Using other functions produce different kinds of lines. The bipoint function calls var_line with a different function:
/bipoint { { i 0 eq i pathcount 1 sub eq or {0} {currentlinewidth 2 div} ifelse } var_line } defThis sets the line radius to 0 at the first and last point and the natural line thickness everywhere else. This draws a very thin line if there are only two points in the path. (A bipointstroke function is also provided.)
Currently, var_line has two limitation to the paths it handles: it will quit if there is more than one moveto in the path, and it will behave unpredictably if the path goes directly back on itself (two segments meeting at a 0degree angle).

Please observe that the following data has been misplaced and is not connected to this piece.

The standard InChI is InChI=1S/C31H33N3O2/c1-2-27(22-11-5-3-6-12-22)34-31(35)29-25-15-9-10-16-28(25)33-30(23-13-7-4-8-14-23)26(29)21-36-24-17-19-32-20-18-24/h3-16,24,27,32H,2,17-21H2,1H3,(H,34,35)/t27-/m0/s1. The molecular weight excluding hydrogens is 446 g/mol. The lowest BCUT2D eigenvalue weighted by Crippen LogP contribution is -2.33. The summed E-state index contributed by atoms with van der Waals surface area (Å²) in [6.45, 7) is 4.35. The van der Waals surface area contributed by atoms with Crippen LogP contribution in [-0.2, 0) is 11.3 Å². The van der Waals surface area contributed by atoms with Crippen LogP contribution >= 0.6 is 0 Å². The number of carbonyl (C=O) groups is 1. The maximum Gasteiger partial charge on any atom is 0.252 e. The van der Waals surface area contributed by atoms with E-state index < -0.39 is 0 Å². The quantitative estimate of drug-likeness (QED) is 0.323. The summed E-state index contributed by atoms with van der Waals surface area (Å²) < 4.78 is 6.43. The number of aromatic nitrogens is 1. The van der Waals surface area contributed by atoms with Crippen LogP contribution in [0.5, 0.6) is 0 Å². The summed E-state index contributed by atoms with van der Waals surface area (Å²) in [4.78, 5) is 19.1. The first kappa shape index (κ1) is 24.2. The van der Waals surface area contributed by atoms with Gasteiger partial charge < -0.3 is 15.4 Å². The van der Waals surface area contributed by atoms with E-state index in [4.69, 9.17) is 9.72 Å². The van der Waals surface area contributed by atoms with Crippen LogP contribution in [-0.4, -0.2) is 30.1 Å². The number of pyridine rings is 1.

The calligraphic function works very similarly to the var_line function: it consumes the path and replaces it with an outline. In this case, the outline is of a path that is fullwidth at junction points and becomes thinner in between. Like var_line, calligraphic supports the linecap, linejoin, and miterlimit settings. The function takes one argument, spline_offset, which controls the thickness of the intermediate line. The actual thickness is complicated to predict but for straight lines, the minimum thickness is 1/4 plus 3/4 of the spline_offset, as in the table below.

I also provide a callistroke function, which takes the same spline_offset argument, calls calligraphic, and fills the resulting path. As a convenience, I also define spindly and spindlystroke, which call calligraphic and callistroke with an argument of 0, and brushy and brushystroke which call them with an argument of 1/3. The spindlystroke and brushystroke functions are dropin replacements for stroke.